While the cap 34 includes three tips 48 in accordance with the preferred embodiment, it should be appreciated the present invention is intended to encompass a bottle cap having any number of tips (and corresponding outlets) greater than one tip to provide the advantages described above. The present invention further recognizes that the cap need not be used in combination with a squeeze bottle, but instead may be used in combination with any suitable container that houses a flowable liquid material that is to be expelled as a directed stream (or plurality of directed streams). It should be further appreciated that the present invention is related to a container having multiple outlets extending through the container and, accordingly, is not to be limited to the cap 34 illustrated and described herein. For example, the present invention is also intended to cover a cap 34 having more than one aperture extending directly through the plate 34 to provide an outlet from the container 22. These apertures can be connected directly to a dedicated tip that extends axially outwardly directly from the plate 34 rather than through the outlet housing 47 described above.
Referring now to FIG. 3, an alternate embodiment is illustrated having reference numerals corresponding to like elements of FIGS. 1 and 2 incremented by 100 for the purposes of clarity and convenience. In particular, one of the tips has been removed from the cap to produce a cap 134 having a pair of tips 148 extending outwardly from the outlet housing 147 along the direction of axis B—B as described above. Accordingly, during operation, a pair of directed streams of material are emitted at a food product, thereby reducing or eliminating the need to make multiple passes. It should be appreciated that the decision to employ a cap having two or three tips may depend largely on the type of material to be applied, it being appreciated that material that is generally applied more sparingly would be better suited for the dual-outlet cap 134 as opposed to the triple-outlet cap 34, depending on the cross-sectional areas of the respective outlets. In addition, the size and shape of the food product may dictate the number of tips 148 to be used. For instance, a larger, more round food product, such as a hamburger, may be better suited for a wider three-tip design, while more narrow food, such as a hotdog, may benefit from a two-tip design.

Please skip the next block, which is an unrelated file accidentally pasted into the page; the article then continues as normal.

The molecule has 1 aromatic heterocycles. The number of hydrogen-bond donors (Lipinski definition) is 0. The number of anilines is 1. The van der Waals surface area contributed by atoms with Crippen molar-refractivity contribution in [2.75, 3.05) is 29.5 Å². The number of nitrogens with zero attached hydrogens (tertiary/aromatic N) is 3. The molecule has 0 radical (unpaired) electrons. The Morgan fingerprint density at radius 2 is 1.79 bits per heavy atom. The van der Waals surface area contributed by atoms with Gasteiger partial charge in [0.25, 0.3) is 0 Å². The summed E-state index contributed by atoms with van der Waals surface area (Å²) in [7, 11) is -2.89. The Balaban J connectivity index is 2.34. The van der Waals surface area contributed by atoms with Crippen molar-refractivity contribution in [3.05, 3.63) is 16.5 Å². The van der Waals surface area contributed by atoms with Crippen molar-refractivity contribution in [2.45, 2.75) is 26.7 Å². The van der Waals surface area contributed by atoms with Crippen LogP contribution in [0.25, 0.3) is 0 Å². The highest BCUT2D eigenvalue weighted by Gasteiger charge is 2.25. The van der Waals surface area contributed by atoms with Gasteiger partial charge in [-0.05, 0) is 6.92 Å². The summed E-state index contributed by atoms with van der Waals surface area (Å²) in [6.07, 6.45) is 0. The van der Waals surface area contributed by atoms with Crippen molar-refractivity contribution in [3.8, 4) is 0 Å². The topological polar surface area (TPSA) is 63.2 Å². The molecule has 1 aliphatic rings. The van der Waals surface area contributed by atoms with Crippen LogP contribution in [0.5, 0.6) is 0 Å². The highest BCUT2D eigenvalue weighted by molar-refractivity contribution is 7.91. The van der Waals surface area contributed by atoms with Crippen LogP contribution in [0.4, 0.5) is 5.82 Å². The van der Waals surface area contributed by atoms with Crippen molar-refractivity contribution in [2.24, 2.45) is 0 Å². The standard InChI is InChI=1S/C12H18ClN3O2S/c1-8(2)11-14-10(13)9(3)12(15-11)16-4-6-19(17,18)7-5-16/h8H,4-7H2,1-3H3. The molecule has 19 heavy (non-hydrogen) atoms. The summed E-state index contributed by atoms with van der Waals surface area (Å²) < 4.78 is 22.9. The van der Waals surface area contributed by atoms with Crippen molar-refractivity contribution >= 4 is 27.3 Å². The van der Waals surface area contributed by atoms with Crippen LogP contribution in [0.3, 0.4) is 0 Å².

Referring now to FIG. 4, an alternate embodiment is illustrated having reference numerals corresponding to like elements of FIG. 3 incremented by 100 for the purposes of clarity and convenience. This embodiment recognizes that the multi-tip design of the present invention may allow a user to simultaneously dispense more than one condiment from a single container. Accordingly, squeeze bottle 220 includes a divider in the form of a wall 231 extending laterally across the container 222 along axis C—C (not shown in FIG. 4) and axially from the upper end of the neck 228 to the base of the container 222 (not shown in FIG. 4). Wall 231 is positioned so as to bisect the internal volume within container 222 to form first and second chambers 232 and 232′, respectively, that have equal volume and are fluid-tight with respect to each other. Chambers 232 and 232′ are thus configured to contain different materials that may be simultaneously delivered to a given food product. A cap (not shown) can be provided to selectively seal one or more of the tips 248 and 248′ if desired.